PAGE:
What are ”money purchase benefits”?
The Supreme Court has today given its judgment in Houldsworth v Bridge Trustees on the interpretation of the phrase “money purchase benefits” under pensions legislation.
The key questions decided by the Court (upholding the decision of the Court of Appeal) were:
– benefits subject to a guaranteed rate of return can still be considered to be money purchase benefits; and – where money purchase pots were used to provide pensions from the scheme, rather than to purchase annuities from an insurer, the conversion process did not mean that they ceased to be money purchase benefits.
The Government has immediately responded saying that it is considering the implications of the case carefully as it “will result in some schemes being regarded as providing money purchase benefits under the current legislation, even if it is possible for funding deficits to arise in respect of those benefits”. Such schemes would be outside the scope of the funding regime, section 75 (employer debt), the PPF (Pension Protection Fund) and the Financial Assistance Scheme and could potentially face problems with the distribution of assets on a winding-up.
The Government intends to introduce amending legislation as soon as possible with the intention “that the legislation will have retrospective effect at least from the date of the judgment. The legislation will make it clear that benefits cannot be regarded as money purchase benefits if it is possible for a funding deficit to arise in respect of any of those benefits. The Government will consider transitional protection in respect of events occurring between the date from which the legislation is effective and the date of this statement if, for example, this retrospective change would have adverse consequences for individuals.”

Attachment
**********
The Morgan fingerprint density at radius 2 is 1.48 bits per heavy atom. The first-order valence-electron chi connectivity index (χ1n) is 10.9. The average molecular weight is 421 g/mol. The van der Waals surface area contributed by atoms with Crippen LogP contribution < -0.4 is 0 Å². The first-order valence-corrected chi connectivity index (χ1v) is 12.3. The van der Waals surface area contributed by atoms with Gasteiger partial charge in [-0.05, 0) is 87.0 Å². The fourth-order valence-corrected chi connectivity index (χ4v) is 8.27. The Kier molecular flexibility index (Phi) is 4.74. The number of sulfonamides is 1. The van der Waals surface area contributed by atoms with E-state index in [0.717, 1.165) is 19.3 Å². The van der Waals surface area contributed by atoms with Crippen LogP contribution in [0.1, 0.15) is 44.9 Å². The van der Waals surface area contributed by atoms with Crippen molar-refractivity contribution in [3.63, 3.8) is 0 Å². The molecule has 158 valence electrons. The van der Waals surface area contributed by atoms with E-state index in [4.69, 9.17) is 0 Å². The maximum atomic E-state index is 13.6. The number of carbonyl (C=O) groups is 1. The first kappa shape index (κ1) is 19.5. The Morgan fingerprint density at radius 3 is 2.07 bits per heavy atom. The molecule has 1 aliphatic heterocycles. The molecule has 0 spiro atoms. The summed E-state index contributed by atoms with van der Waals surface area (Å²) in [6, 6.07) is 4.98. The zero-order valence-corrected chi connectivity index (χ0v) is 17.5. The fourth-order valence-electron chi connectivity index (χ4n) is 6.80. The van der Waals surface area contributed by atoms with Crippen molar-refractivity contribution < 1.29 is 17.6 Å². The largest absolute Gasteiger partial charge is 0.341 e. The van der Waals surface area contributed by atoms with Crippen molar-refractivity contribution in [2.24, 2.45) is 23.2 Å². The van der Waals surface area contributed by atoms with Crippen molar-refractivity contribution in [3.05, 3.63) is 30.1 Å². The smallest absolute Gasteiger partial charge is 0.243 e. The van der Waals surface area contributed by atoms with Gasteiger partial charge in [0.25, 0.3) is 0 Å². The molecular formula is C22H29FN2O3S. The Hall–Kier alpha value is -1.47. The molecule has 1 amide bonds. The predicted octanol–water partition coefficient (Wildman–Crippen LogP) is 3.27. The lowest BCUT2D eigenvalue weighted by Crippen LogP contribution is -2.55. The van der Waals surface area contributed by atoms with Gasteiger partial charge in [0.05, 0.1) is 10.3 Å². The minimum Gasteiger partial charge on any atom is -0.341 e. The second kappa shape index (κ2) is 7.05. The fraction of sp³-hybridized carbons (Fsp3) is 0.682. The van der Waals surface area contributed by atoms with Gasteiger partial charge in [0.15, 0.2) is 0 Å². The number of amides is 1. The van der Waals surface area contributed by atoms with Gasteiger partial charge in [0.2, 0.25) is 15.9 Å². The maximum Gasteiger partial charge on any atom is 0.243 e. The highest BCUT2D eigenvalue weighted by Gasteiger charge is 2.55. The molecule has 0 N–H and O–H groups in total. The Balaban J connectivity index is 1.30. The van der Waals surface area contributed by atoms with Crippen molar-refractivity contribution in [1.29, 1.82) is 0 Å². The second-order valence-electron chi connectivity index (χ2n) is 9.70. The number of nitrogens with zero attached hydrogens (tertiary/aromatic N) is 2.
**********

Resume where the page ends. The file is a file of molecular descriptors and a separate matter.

The impact that any amendment will have will depend very much on the form it takes but may mean that schemes or sections of schemes which have never previously had to comply with the scheme specific funding regime or the PPF levy requirements may need to do so in the future.